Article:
Renowned Poet Marianne Boruch Named Jennifer Jahrling Forese Writer-in-Residence in Creative Writing Fellow

Announcements3 MIN READ
Marianne Boruch, the Jennifer Jahrling Forese Writer-in-Residence in Creative Writing Fellow (Photo by Will Dunlap, courtesy of Marianne Boruch)
By Kardelen Koldas ’15
January 5, 2022

Award-winning poet and Purdue University’s Professor of English, Emerita, Marianne Boruch has been selected as the second Jennifer Jahrling Forese Writer-in-Residence Program in Creative Writing Fellow. Boruch will spend the spring semester at Colby, engaging with the campus as well as the Waterville community through her work. 

“Boruch is a highly accomplished person,” said Michael Burke, professor of English and director of the Creative Writing Program. “We’re grateful that she’s so enthusiastic about it [the fellowship].” 

Established by a gift from Jennifer Jahrling Forese and her husband, Trustee Jamie Forese, the Jennifer Jahrling Forese Writer-in-Residence Program in Creative Writing enables Colby students to work alongside accomplished writers for an entire semester and learn from their expertise. 

“​I’m delighted and eager to start working with students and fellow faculty,” said Boruch, who specializes in creative writing and focuses on poetry writing and 20th-century poetry. 

Boruch has written 12 poetry collections, four essay collections, and a memoir. Her work has been widely published in prominent outlets, such as The New Yorker, The Nation, The New York Review of Books, and Poetry London. Her book, Eventually One Dreams the Real Thing (Copper Canyon Press, 2016), was among The New Yorker‘s “Most Loved Books of 2016.”

Marianne Boruch, an award-winning poet and Purdue University’s professor of English, emerita, will spend the spring semester at Mayflower Hill to share her expertise with students and the wider community. (Courtesy of Marianne Boruch)

Her career has also been decorated with prestigious awards: A Guggenheim Fellowship, two National Endowment for the Arts fellowships, two Fulbrights, a Kingsley-Tufts Poetry Award, and two artist-in-residence awards at national parks, to name but a few. 

Joining Purdue in 1987, she developed and served as the founding director of the university’s creative writing M.A./M.F.A. program as well. She holds a B.S. in English, history, and education from the University of Illinois, Urbana, and an M.F.A. in English from the University of Massachusetts, Amherst.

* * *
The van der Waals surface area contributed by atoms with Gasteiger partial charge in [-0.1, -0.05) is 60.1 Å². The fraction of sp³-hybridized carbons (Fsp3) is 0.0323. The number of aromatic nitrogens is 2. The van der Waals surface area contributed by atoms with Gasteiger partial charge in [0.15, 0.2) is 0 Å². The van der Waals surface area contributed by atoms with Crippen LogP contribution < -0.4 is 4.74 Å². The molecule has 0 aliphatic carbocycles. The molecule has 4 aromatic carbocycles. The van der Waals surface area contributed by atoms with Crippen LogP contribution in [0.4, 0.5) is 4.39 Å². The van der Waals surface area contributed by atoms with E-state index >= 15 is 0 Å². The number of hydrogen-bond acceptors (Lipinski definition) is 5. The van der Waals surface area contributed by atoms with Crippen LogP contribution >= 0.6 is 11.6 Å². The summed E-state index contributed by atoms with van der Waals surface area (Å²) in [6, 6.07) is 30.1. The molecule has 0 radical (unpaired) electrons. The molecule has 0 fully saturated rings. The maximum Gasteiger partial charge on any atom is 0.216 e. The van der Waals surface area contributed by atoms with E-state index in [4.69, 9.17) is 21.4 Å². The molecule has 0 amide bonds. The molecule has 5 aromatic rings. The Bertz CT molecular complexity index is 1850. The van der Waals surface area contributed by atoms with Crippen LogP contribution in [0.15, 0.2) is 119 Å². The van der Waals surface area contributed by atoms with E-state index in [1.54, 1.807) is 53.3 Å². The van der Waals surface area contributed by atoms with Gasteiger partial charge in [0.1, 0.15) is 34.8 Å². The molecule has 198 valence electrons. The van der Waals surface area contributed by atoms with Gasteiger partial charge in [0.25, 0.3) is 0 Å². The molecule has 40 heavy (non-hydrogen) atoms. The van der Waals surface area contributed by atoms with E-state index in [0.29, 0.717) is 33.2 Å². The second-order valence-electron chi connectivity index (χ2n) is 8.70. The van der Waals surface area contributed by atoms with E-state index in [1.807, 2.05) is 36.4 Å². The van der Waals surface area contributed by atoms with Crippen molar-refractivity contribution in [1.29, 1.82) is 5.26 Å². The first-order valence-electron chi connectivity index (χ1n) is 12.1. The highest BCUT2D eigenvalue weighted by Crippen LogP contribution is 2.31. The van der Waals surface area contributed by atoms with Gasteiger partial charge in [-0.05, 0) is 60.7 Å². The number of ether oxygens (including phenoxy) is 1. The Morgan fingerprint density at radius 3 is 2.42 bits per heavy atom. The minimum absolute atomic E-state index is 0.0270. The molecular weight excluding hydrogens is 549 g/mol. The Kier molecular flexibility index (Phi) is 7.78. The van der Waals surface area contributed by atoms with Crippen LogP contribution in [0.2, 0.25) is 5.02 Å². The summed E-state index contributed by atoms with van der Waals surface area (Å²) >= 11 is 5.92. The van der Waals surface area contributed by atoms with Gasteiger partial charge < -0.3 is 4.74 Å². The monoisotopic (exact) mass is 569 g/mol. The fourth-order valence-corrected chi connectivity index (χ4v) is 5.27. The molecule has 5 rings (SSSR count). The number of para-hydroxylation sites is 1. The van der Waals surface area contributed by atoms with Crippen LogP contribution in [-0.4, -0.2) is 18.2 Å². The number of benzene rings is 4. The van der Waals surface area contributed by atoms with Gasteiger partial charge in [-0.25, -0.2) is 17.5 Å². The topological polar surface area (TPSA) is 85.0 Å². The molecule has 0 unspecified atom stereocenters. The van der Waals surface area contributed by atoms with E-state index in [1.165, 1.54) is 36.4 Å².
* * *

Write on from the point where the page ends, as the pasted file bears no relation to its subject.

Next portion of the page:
At Colby, she will be a resource on and off campus. “What we want the Jahrling Forese fellow to do is give back in some way to the campus community and to the Waterville community,” noted Burke. Boruch, in collaboration with Diamond Family Director of the Arts Teresa McKinney, is already exploring ways of sharing her work with the local community. 

On Mayflower Hill, Boruch will do readings, hold regular office hours, and teach a self-designed course. This fellowship complements and further enriches the College’s comprehensive Creative Writing Program that offers a wealth of courses and brings nationally recognized writers to campus with its visiting writers series and the Kristina Stahl Writer-in-Residence Program.

Boruch’s course will reimagine and recreate her latest collection of poems, Bestiary Dark (Copper Canyon Press, 2021), and adapt it for the stage. The collection was inspired by her experiences as a Fulbright Senior Scholar in Australia and the devastating fires following her departure that hurt or killed about three billion animals. 

This course stemmed from Boruch’s experiences during the book’s writing stage. “I kept hearing them [the poems] as if spoken on a stage, the speakers backlit then going dark when each piece stopped,” she said. “So this project at Colby is the natural playing out of that.”

With her Colby course, she wants to find out what happens when poetry—a private form—is transformed for public viewing.

“This communal effort of ours will be all about process, the making/remaking,” she said. “We’ll aim to entertain while informing, really haunting those in the Colby community and beyond about the grave danger of climate change.” 

This experimental course, coupled with Boruch’s highly accomplished career, was what caught the eye of the selection committee.

“She’s known as a master teacher,” said Burke. “She has a reputation of being magic in the classroom. We want some of that magic [at Colby].”